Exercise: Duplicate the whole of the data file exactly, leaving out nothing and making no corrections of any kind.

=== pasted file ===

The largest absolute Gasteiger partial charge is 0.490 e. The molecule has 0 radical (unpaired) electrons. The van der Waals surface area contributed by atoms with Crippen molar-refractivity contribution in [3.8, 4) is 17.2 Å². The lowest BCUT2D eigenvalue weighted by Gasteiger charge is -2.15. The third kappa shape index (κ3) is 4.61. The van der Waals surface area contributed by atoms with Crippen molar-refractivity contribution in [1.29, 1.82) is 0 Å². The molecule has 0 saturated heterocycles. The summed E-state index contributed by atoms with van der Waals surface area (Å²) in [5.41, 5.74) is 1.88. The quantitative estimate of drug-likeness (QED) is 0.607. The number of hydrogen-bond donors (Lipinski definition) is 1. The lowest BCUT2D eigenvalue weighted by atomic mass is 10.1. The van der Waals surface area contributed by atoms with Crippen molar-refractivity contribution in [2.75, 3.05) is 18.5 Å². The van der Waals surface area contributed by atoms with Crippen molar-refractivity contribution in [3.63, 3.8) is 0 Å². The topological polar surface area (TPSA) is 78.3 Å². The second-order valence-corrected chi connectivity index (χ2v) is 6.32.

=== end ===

The largest absolute Gasteiger partial charge is 0.490 e. The molecule has 0 radical (unpaired) electrons. The van der Waals surface area contributed by atoms with Crippen molar-refractivity contribution in [3.8, 4) is 17.2 Å². The lowest BCUT2D eigenvalue weighted by Gasteiger charge is -2.15. The third kappa shape index (κ3) is 4.61. The van der Waals surface area contributed by atoms with Crippen molar-refractivity contribution in [1.29, 1.82) is 0 Å². The molecule has 0 saturated heterocycles. The summed E-state index contributed by atoms with van der Waals surface area (Å²) in [5.41, 5.74) is 1.88. The quantitative estimate of drug-likeness (QED) is 0.607. The number of hydrogen-bond donors (Lipinski definition) is 1. The lowest BCUT2D eigenvalue weighted by atomic mass is 10.1. The van der Waals surface area contributed by atoms with Crippen molar-refractivity contribution in [2.75, 3.05) is 18.5 Å². The van der Waals surface area contributed by atoms with Crippen molar-refractivity contribution in [3.63, 3.8) is 0 Å². The topological polar surface area (TPSA) is 78.3 Å². The second-order valence-corrected chi connectivity index (χ2v) is 6.32.